Negotiations on Prison Overcrowding Have Failed, Judges Say

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On Monday, a panel of federal judges said that California officials and inmate advocates have failed to agree to a long-term solution to prison overcrowding in the state, the AP/Sacramento Bee reports (AP/Sacramento Bee, 1/13).

Background

In 2006, U.S. District Judge Thelton Henderson ruled that federal oversight of the state prison system was needed after determining that an average of one inmate per week died as a result of medical malpractice or neglect.

In June 2013, three federal judges ordered Brown to release about 9,600 inmates -- or 8% of the inmate population -- by 2014.

Last month, the judges gave California until April 18 to reduce the prison population.

However, Gov. Jerry Brown (D) based his fiscal year 2014-2015 budget proposal on the assumption that the court would grant California an additional two years to comply with the order. If the judges do not give the state a deadline extension, the budget plan calls for California to spend $315 million to find additional housing for inmates (California Healthline, 1/10).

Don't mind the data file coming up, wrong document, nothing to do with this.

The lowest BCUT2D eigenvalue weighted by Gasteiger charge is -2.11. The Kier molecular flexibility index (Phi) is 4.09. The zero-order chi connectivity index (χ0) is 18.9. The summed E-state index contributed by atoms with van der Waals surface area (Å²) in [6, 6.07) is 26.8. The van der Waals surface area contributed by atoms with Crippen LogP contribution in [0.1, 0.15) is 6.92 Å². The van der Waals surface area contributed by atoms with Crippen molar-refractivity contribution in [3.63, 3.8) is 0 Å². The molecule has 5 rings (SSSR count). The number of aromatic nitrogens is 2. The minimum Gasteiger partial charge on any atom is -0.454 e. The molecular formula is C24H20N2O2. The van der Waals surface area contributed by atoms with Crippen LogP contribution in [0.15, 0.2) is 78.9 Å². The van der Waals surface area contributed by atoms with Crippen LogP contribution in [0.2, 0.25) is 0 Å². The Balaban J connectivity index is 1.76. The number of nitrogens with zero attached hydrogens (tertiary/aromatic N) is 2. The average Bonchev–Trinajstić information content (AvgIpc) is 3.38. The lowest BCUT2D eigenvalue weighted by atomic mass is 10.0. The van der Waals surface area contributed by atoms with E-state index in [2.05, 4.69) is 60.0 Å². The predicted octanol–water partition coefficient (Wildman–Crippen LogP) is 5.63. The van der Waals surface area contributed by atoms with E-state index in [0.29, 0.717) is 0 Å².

Details of Judges' Announcement

In a statement on Monday, the judges said, "This court has repeatedly extended the meet-and-confer process ... in hopes that the parties could reach agreement," adding, "It now appears that no such agreement will be reached."

The judges said they will decide within 30 days whether to grant the state a two-year extension to reduce the prison population.

If an extension is not granted, the state will have to reduce prison overcrowding by a late April or early May deadline.

Reaction

Deborah Hoffman, a spokesperson for Brown, in an email said officials are "hopeful the court will recognize that the state has made significant reforms to our criminal justice system and will allow us an extension so we can build upon these landmark reforms."

However, Don Specter, director of the Prison Law Office, said he opposes an additional extension to reduce the prison population.

"The overcrowding creates unconstitutional conditions which harm my clients, and the sooner the crowding is reduced the easier it will be for the state to provide adequate health care for the prisoners," he said (Bernstein, Reuters, 1/14).

Broadcast Coverage

Headlines and links to broadcast coverage of the overcrowding are provided below.


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